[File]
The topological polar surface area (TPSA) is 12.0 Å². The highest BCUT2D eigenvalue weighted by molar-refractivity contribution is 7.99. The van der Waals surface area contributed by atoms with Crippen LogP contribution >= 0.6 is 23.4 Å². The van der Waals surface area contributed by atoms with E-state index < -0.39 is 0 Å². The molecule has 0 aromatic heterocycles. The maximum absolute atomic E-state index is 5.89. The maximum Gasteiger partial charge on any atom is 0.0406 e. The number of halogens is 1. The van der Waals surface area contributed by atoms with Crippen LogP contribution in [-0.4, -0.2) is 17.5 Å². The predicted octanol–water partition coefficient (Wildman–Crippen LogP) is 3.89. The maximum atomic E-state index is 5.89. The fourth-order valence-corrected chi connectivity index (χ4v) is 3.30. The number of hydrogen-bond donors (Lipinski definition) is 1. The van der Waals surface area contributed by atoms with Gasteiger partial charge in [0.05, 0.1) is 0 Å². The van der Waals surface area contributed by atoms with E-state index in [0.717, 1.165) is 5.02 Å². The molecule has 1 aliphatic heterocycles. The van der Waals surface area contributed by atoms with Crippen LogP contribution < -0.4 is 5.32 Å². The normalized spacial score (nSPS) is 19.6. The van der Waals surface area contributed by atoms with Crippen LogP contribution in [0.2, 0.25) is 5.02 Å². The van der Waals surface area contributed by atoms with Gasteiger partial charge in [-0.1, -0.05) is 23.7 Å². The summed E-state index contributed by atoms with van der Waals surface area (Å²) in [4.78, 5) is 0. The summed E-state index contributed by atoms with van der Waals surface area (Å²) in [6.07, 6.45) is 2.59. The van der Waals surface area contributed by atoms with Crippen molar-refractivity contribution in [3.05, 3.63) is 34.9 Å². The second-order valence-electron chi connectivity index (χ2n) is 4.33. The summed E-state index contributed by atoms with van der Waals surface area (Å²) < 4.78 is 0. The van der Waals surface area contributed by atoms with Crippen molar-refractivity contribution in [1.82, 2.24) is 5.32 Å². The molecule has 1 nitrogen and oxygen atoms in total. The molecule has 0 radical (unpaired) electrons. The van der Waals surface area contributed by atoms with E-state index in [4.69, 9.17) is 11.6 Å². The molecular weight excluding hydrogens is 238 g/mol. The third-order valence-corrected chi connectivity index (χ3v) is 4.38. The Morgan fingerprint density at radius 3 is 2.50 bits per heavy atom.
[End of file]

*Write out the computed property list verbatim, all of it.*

The topological polar surface area (TPSA) is 12.0 Å². The highest BCUT2D eigenvalue weighted by molar-refractivity contribution is 7.99. The van der Waals surface area contributed by atoms with Crippen LogP contribution >= 0.6 is 23.4 Å². The van der Waals surface area contributed by atoms with E-state index < -0.39 is 0 Å². The molecule has 0 aromatic heterocycles. The maximum absolute atomic E-state index is 5.89. The maximum Gasteiger partial charge on any atom is 0.0406 e. The number of halogens is 1. The van der Waals surface area contributed by atoms with Crippen LogP contribution in [-0.4, -0.2) is 17.5 Å². The predicted octanol–water partition coefficient (Wildman–Crippen LogP) is 3.89. The maximum atomic E-state index is 5.89. The fourth-order valence-corrected chi connectivity index (χ4v) is 3.30. The number of hydrogen-bond donors (Lipinski definition) is 1. The van der Waals surface area contributed by atoms with Gasteiger partial charge in [0.05, 0.1) is 0 Å². The van der Waals surface area contributed by atoms with E-state index in [0.717, 1.165) is 5.02 Å². The molecule has 1 aliphatic heterocycles. The van der Waals surface area contributed by atoms with Crippen LogP contribution < -0.4 is 5.32 Å². The normalized spacial score (nSPS) is 19.6. The van der Waals surface area contributed by atoms with Crippen LogP contribution in [0.2, 0.25) is 5.02 Å². The van der Waals surface area contributed by atoms with Gasteiger partial charge in [-0.1, -0.05) is 23.7 Å². The summed E-state index contributed by atoms with van der Waals surface area (Å²) in [4.78, 5) is 0. The summed E-state index contributed by atoms with van der Waals surface area (Å²) in [6.07, 6.45) is 2.59. The van der Waals surface area contributed by atoms with Crippen molar-refractivity contribution in [3.05, 3.63) is 34.9 Å². The second-order valence-electron chi connectivity index (χ2n) is 4.33. The summed E-state index contributed by atoms with van der Waals surface area (Å²) < 4.78 is 0. The van der Waals surface area contributed by atoms with Crippen molar-refractivity contribution in [1.82, 2.24) is 5.32 Å². The molecule has 1 nitrogen and oxygen atoms in total. The molecule has 0 radical (unpaired) electrons. The van der Waals surface area contributed by atoms with E-state index in [4.69, 9.17) is 11.6 Å². The molecular weight excluding hydrogens is 238 g/mol. The third-order valence-corrected chi connectivity index (χ3v) is 4.38. The Morgan fingerprint density at radius 3 is 2.50 bits per heavy atom.